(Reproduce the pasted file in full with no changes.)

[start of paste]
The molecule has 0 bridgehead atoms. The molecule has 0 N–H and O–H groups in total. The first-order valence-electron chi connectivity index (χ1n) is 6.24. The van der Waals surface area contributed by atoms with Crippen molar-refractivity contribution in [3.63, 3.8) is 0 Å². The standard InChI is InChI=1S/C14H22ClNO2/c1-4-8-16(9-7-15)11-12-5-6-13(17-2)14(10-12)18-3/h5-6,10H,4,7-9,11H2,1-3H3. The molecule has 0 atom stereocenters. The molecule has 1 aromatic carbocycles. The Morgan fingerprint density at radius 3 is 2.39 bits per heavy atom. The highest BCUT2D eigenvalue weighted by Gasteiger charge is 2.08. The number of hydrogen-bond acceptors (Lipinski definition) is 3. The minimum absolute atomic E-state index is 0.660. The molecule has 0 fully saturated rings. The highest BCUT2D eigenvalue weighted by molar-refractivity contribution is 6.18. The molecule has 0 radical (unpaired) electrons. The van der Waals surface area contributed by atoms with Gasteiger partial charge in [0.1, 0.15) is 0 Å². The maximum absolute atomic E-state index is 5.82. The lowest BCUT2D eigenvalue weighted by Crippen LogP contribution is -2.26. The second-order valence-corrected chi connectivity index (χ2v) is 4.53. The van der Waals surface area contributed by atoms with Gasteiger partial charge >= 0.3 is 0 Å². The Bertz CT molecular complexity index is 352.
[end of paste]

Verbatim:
The molecule has 0 bridgehead atoms. The molecule has 0 N–H and O–H groups in total. The first-order valence-electron chi connectivity index (χ1n) is 6.24. The van der Waals surface area contributed by atoms with Crippen molar-refractivity contribution in [3.63, 3.8) is 0 Å². The standard InChI is InChI=1S/C14H22ClNO2/c1-4-8-16(9-7-15)11-12-5-6-13(17-2)14(10-12)18-3/h5-6,10H,4,7-9,11H2,1-3H3. The molecule has 0 atom stereocenters. The molecule has 1 aromatic carbocycles. The Morgan fingerprint density at radius 3 is 2.39 bits per heavy atom. The highest BCUT2D eigenvalue weighted by Gasteiger charge is 2.08. The number of hydrogen-bond acceptors (Lipinski definition) is 3. The minimum absolute atomic E-state index is 0.660. The molecule has 0 fully saturated rings. The highest BCUT2D eigenvalue weighted by molar-refractivity contribution is 6.18. The molecule has 0 radical (unpaired) electrons. The van der Waals surface area contributed by atoms with Gasteiger partial charge in [0.1, 0.15) is 0 Å². The maximum absolute atomic E-state index is 5.82. The lowest BCUT2D eigenvalue weighted by Crippen LogP contribution is -2.26. The second-order valence-corrected chi connectivity index (χ2v) is 4.53. The van der Waals surface area contributed by atoms with Gasteiger partial charge >= 0.3 is 0 Å². The Bertz CT molecular complexity index is 352.